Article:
Over the past six years, federal Finance Minister Jim Flaherty has influenced the Canadian residential real estate market by making a number of changes to the Canada Mortgage and Housing Corporation’s (CMHC) guidelines for insured mortgages. While I have often called for more oversight of the market to ensure its health, the policy decisions that Flaherty has elected to implement endanger it instead.
Let’s start with a bit of background. Prior to 2006, any homebuyer with less than a 25% down payment needed to purchase mortgage insurance and the amortization on their mortgage could not exceed 25 years. In 2006, the federal government increased the maximum amortization on insured mortgages three times with the final change pushing it to 40 years.
These changes effectively allowed a home buyer to spend 30% more on a home. Put differently, a first time buyer with a 5% down payment whose maximum budget for a house in 2005 was $285K could suddenly spend $370K on a home in 2006.
It’s no surprise that this added fuel to an already hot real estate market in 2006 and encouraged Canadians to take on even more debt which contributed to the increase in household debt we often hear Flaherty and Carney talking about.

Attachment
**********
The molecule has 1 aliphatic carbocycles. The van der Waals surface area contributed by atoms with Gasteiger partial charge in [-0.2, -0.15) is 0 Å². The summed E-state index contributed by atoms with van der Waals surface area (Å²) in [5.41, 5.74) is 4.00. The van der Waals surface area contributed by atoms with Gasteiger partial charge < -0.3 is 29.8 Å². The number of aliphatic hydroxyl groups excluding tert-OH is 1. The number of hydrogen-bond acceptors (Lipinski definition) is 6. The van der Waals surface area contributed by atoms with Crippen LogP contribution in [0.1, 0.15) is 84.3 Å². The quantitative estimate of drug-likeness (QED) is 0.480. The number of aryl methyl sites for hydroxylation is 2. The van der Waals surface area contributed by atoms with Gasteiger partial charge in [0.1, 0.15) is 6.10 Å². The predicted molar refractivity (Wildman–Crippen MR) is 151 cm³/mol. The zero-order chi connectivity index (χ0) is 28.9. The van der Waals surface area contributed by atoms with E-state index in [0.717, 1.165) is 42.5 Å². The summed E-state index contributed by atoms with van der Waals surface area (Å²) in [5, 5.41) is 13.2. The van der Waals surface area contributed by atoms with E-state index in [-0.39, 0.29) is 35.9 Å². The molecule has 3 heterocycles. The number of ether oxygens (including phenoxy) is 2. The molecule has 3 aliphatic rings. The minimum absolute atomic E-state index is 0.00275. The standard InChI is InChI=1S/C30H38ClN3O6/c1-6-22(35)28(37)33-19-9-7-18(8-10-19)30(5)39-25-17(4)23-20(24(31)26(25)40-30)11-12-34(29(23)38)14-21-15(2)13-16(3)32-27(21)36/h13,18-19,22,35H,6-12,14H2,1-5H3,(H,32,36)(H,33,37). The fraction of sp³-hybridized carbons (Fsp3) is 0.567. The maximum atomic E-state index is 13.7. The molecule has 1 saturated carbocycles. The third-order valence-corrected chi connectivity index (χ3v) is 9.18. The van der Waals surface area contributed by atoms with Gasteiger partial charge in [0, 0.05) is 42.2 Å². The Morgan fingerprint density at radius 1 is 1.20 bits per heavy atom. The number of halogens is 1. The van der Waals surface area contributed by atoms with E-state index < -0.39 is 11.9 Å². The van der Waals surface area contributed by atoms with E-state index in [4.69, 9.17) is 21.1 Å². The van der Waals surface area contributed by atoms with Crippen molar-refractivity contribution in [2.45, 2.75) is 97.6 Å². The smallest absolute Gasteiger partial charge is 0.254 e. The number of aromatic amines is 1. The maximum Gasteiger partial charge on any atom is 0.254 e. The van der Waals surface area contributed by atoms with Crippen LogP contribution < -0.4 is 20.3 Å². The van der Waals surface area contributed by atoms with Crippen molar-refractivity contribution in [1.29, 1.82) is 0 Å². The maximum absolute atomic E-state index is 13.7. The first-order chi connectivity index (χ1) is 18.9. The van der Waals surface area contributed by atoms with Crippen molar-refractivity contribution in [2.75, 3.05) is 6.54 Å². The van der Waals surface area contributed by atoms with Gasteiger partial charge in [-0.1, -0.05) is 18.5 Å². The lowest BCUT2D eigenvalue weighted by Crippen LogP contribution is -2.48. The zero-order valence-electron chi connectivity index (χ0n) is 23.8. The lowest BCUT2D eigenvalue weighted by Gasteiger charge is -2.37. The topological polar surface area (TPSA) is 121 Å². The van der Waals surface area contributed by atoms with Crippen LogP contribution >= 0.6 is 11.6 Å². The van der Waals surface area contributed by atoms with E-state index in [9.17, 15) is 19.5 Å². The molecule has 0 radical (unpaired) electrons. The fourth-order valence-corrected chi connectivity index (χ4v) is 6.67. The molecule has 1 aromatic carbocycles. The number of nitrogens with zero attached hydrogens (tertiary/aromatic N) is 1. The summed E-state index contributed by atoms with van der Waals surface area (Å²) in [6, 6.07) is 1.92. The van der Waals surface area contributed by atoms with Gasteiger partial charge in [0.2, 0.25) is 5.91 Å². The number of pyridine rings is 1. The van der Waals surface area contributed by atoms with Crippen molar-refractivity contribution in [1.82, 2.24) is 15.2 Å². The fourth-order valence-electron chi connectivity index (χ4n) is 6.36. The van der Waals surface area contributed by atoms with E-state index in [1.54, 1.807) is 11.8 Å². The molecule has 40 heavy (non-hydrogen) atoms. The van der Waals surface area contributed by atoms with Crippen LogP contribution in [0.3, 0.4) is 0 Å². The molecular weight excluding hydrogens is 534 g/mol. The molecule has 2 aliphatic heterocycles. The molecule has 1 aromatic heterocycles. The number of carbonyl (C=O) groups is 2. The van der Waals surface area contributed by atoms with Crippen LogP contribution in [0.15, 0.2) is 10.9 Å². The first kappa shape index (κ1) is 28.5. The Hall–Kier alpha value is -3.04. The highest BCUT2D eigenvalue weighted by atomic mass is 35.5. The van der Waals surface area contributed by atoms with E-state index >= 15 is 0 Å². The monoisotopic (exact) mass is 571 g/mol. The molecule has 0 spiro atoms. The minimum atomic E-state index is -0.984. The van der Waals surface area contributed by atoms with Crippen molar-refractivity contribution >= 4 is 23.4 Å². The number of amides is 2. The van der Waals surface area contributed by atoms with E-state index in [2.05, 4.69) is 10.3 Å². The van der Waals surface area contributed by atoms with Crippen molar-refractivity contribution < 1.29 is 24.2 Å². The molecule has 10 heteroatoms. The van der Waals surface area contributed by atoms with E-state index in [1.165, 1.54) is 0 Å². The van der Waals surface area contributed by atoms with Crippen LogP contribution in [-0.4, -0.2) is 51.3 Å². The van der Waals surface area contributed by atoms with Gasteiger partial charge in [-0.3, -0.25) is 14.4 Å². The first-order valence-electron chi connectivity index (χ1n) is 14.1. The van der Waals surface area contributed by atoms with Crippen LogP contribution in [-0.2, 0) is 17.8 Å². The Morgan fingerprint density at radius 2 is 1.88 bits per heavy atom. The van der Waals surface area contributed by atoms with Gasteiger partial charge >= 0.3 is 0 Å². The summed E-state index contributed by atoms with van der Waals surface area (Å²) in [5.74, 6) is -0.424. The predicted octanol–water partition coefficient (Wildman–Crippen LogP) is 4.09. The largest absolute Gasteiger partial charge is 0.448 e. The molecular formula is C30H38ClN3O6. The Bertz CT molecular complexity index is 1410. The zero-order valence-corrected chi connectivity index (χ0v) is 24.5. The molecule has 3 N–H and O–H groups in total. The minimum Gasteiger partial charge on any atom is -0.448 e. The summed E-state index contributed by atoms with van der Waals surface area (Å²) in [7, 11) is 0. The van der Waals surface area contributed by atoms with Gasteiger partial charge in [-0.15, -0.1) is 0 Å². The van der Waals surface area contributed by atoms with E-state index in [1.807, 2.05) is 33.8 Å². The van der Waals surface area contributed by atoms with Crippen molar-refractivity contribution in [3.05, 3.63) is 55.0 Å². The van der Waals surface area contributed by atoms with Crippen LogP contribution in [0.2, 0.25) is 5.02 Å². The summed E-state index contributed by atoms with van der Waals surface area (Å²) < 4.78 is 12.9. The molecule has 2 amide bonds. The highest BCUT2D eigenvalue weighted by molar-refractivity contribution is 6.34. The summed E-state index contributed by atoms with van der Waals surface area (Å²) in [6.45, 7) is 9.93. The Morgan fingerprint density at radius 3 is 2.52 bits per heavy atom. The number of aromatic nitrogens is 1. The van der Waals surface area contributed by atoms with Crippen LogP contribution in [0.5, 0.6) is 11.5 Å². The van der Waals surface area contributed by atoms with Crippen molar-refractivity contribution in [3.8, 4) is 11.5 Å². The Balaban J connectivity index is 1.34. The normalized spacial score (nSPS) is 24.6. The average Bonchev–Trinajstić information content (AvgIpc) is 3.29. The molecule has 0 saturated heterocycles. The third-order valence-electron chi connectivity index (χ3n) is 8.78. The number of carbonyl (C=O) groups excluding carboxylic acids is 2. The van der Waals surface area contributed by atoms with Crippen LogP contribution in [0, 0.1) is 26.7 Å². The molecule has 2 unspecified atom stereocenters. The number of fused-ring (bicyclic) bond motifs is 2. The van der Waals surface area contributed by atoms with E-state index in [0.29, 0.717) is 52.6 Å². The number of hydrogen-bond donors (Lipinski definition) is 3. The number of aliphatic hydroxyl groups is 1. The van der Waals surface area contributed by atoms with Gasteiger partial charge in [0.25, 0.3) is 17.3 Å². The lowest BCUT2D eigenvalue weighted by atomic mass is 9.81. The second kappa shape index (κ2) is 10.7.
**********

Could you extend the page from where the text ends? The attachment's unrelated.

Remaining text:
Since then Flaherty has backtracked by introducing several new changes to tighten CMHC’s guidelines, the most recent of which took effect in July 2012 and saw the federal government decrease the maximum amortization on insured mortgages from 30 years to 25 years.
Flaherty was prompted to make the changes because of the high volume of construction we are seeing in Toronto’s condo market. From the Globe and Mail
“In Toronto in particular, what I’ve observed and heard about from developers is continuous building without restriction,” Mr. Flaherty said. “It’s distorting the market, quite frankly. And for that reason, we’re taking the steps we’re taking.”